Simplify to Elevate the Quality of Your Entire Life
Monday September 12, 2022

Thank you for reading TSLL. The first two posts are complimentary. You have 1 free post view remaining this month.

Become a Member for as little as $4/mo and enjoy unlimited reading of TSLL blog.

“Simplify to amplify.” —Marie Forleo

Mono-tasking, a singular focus of our energy, time and thoughts.

One area of expertise, diving deep, giving our whole attention, dedication and investment of time and resources.

Often when any phrase similar to what is shared above is uttered, we think of what is let go, but the truth in the words, the motto, that Marie Forleo has shared over and over again that works for her, how she lives her life as a highly creative person, is the space we gain by letting go.

As I shared in last week’s Monday Motivational post, when I let go of certain people and hobbies that no longer supported the journey and life that I wanted to live, there wasn’t a desire to fill the supposed void because there was no void, but rather a gain; I had given myself the awesome gifts of more space and time to invest in those people and passions that remained, and this choice, while it may not be initially easy, is an investment worth making in a life that is a joy to live and is grounded in the principle of simplifying thoughtfully.

In this detailed post shared earlier this year, the value of simplicity I share the powerful ramifications of benefits on our entire lives, and in today’s post I would like to share with you specifically and through examples in my own life, how simplicity has contributed to more contentment, enjoyment, calm and moments of celebration and appreciation.

1.The lessons have time to sink in and we have the ability to understand their value and then the time to apply them consciously to our lives, reaping the benefits

I have read many a book over the years on a wide array of topics in social sciences, neurology, history, finance – you name it, if there was an area of life and living I was curious to learn more about, I sought out and seek out experts in those particular fields and try to gain as much wisdom as possible. However, when we have a busy schedule, many demands of our attention, many responsibilities, while we may read a book or take in new information that we know to be valuable, if we don’t have the time to process it, the time to explore it, and most importantly the time to apply it to our lives so that it has time to show us its value, we miss the full and entire gift of what we want to add to our lives to create the life we see and now know, through our reading and exploration, is possible.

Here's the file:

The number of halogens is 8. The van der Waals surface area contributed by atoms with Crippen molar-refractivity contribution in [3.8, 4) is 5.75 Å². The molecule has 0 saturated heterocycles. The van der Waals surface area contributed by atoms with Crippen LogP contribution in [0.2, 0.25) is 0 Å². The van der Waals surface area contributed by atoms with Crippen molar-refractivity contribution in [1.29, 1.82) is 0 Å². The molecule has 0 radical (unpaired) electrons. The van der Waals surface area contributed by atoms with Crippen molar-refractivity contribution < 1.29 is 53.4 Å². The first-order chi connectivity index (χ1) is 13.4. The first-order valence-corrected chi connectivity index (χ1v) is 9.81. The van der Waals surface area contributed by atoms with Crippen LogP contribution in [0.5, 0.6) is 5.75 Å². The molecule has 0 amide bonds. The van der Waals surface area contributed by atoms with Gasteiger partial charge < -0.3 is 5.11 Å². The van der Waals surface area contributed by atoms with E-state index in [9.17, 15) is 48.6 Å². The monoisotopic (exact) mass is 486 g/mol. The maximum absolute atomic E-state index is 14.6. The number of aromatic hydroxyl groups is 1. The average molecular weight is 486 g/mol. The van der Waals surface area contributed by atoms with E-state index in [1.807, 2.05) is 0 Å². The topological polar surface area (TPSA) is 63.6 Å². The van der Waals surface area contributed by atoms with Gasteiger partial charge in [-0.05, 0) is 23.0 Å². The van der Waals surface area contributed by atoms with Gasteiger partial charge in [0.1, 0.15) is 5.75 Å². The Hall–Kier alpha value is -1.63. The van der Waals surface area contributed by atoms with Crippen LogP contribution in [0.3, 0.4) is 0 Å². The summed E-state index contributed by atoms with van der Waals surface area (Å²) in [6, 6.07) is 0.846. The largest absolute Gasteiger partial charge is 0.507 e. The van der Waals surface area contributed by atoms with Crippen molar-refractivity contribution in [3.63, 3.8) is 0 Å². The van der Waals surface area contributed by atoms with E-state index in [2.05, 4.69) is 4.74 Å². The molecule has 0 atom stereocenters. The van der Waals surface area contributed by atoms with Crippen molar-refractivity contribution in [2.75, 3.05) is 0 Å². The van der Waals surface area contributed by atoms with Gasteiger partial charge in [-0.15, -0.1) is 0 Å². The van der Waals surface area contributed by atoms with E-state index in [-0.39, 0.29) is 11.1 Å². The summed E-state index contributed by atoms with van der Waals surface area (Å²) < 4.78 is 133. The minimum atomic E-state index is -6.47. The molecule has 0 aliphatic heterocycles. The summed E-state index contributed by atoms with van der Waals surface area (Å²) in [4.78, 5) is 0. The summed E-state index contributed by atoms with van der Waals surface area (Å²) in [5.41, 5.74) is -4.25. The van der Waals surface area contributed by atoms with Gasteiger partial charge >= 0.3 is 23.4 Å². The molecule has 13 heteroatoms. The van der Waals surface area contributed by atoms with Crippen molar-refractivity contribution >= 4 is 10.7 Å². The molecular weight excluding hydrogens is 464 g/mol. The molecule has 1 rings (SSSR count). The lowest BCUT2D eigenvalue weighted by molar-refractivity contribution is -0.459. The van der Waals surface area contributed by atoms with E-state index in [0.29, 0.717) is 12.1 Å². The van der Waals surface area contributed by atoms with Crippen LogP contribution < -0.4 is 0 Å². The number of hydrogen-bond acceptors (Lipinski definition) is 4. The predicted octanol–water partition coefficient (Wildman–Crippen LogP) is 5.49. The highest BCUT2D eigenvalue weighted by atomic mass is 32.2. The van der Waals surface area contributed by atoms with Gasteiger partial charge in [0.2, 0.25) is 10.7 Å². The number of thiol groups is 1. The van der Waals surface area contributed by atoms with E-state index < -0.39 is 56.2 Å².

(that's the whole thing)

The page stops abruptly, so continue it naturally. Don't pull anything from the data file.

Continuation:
One such example recently in my own life is applying the lesson to live and focus on the present moment – not getting ahead of ourselves and thus worrying about something that is not even on your calendar yet. What I mean by this is, in the past, because it felt as though so much of my life what out of my control that caused stress – the school schedule, world events, etc., and not having entirely stepped into what fulfilled me (writing), I would focus on (and then fret about) events I wanted to happen waaaaaay down the road – a planned trip abroad – who would watch my dogs?, to what is going to happen when I retire? because I thought if I could solve those worries, I would feel more ‘in control’, but the truth was, I was actually causing myself more stress and unnecessarily so. Why? because how today is handled determines how the next day, the next week, the next year will unfold, and all we have is today which is where we must hold our full attention. But because I was engulfed in such a full schedule of demands and responsibilities, and doing decently well at them, I thought – why not worry plan ahead? It was unnecessary, and most importantly, unhelpful and destructive to my mental well-being.

Now, as I think about hopes long down the road, they are just that, hopes, and while it is absolutely a good idea to have them and even hold them as loose goals, I must let them go and focus on what I am doing now that will ensure the best possibility for those hopes and desired outcomes to materialize. in so doing, my days are more joyful and void of stress, and because I am remaining open, more opportunities cross my path and I can see them more clearly and know which ones are best for where i want to go and how i want to live. Why? Because I am holding myself in the now.